Sunday, 7 February 2016

The Year in Books: Binge Reading

I'm not sure the Year in Books link up is still there but I wanted to write a books post to share what I've been reading recently.  I've written before about 'The History of the Rain' by Niall Williams, a book I read last summer and then reread right away - I read it quickly as I was desperate to know what happened to the narrator so there was a lot I didn't fully grasp first time as it kind of meanders, back and forward in time and there are so many references to other books.  It's been hard to find something to match it since.

I read and admired 'A God in Ruins' by Kate Atkinson, which also jumps back and forward in time. But I found it a bit disappointing after all the hype and preferred her book 'Life after Life'.  It was obviously very well researched and I should have been interested with all the detailed descriptions of what it was like to be a fighter pilot.  But it felt like homework, improving reading, at times rather than the escapism I like my reading to provide.  'A Place Called Winter' by Patrick Gale, who I usually love, didn't grab me either.  All that bleak landscape and hard work.

I enjoyed 'Number 11' by Jonathan Coe, for its humour and portrayal of modern Britain, particularly the chapters which make fun of celebrity game shows, but, again, it lost pace towards the end.  I also read a book 'One by One in the Darkness' by a writer called  Deirdre Madden who was born and brought up near me in Northern Ireland.  She'd obviously drawn from her own experiences of growing up in the 70s and it was interesting to read about the Troubles from a different perspective.

Last week I indulged in a bit of binge reading, having found one of those elusive books that absorbs me so much I don't want to put it down.  It was passed on to me by a friend who has excellent taste. It's 'The Girl in the Red Coat', a first novel by Kate Hamer.  Reading it reminded me a little of 'Room' by Emma Donoghue as it's about the abduction of a child. Some of the chapters are narrated by the 8 year old child, the others by her mother.  Even though it was a very busy week at work, I ignored marking, housework, family and lost sleep until I got to the end within a couple of days.  Highly recommended and better than the other recent thriller books with 'Girl' in the title (The Girl on the Train' didn't appeal me much.)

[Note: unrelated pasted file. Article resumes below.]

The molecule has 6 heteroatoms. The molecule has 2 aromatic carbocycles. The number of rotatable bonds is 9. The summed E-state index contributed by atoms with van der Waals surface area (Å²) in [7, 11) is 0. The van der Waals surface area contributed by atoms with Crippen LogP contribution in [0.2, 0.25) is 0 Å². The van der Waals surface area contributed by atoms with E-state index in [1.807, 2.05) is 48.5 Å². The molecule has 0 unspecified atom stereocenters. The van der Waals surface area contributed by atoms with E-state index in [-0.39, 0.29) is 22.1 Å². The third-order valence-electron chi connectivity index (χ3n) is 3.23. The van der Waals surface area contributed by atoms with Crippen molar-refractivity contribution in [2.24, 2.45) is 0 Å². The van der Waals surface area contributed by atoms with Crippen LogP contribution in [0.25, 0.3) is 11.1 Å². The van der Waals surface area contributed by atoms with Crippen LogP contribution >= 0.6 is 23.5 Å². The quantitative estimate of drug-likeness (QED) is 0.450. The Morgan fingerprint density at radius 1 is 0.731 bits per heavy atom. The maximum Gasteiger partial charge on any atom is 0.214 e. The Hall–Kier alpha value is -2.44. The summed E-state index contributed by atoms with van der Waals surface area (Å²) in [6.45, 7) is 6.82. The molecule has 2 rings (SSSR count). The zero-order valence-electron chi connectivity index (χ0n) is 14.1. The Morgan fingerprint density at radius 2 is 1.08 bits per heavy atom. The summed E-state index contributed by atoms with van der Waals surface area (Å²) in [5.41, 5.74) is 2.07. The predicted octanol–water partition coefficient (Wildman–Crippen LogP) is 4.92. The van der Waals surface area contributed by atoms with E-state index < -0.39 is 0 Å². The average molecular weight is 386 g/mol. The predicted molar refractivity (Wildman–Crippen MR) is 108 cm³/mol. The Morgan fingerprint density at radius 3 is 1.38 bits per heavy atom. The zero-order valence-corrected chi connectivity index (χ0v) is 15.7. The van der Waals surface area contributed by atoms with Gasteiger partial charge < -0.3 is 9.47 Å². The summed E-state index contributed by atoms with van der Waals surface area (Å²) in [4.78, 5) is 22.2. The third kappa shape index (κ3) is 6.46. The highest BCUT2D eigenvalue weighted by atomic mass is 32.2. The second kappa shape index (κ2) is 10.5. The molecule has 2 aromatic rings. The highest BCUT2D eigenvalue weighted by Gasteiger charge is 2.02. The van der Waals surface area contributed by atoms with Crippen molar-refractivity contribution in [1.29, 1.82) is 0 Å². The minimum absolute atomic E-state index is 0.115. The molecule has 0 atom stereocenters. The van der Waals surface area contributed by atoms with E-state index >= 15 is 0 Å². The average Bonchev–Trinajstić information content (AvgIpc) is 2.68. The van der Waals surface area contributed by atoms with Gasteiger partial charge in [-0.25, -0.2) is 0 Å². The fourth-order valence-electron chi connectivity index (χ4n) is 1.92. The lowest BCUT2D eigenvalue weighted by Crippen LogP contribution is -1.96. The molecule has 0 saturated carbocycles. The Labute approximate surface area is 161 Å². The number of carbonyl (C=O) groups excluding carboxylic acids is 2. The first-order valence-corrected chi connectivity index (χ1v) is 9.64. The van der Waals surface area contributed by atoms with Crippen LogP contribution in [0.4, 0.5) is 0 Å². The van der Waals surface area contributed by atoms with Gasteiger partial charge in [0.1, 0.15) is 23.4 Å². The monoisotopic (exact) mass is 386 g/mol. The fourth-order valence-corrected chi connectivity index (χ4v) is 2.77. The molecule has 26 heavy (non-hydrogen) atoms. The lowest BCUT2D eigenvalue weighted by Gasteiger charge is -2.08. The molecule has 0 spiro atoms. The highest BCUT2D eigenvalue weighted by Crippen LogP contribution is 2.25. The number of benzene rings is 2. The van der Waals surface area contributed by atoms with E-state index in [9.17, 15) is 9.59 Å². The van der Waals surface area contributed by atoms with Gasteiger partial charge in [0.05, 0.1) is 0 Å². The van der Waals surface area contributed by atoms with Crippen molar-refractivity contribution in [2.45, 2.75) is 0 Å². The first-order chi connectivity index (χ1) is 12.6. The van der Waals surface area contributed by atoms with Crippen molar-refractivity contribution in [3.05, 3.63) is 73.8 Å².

Highly recommended.  Now I just need to find another to match it.  Any ideas out there?


  1. I am giving "History of the Rain" another go this week. I am completely fed up with science fiction now and need something different. I agree with you re the Kate Atkinson book, much preferred the "Life after Life". I am not a critic but I don't think "God in Ruins" is anywhere as great. Was "The Girl in Red Coat" not really scary? I have been watching too much old X Files lately and get frightened easily as a result...

  2. Hey Doris,
    I shall bookmark your recommendation. I've just started A God In Ruins having thoroughly enjoyed Life After Life. I enjoyed A Spell Of Winter very much, after being disappointed with his previous novel. I liked the descriptions of landscape and hard work! I loved Girl On A Train, but read it before all the hype set in. It's been made into a film already. My friend watched Room at the cinema, and said it was a very good adaptation of the book. I think Laura at Circle Of Pine Trees has transferred her year in books to a hashtag thingy. I stopped joining in last year on my blog, but will hashtag anything I'm reading via my Instagram account.
    Leanne xx

  3. Good recommendation! Room was another put everything down and read book for me, and I'd love to see the movie. I've been researching books for the WI bookclub and one suggestion that seemed good was 'Our Endless Numbered Days' by Claire Fuller. It's on my list for this year.... after a marathon Hardy read!

  4. Have you read any Peter May books? I am not into crime or thrillers at all, but found his 'lewis trilogy' absolutely gripping, I think partly because I lived in the islands, but even if you have never been there, they are thrilling books. X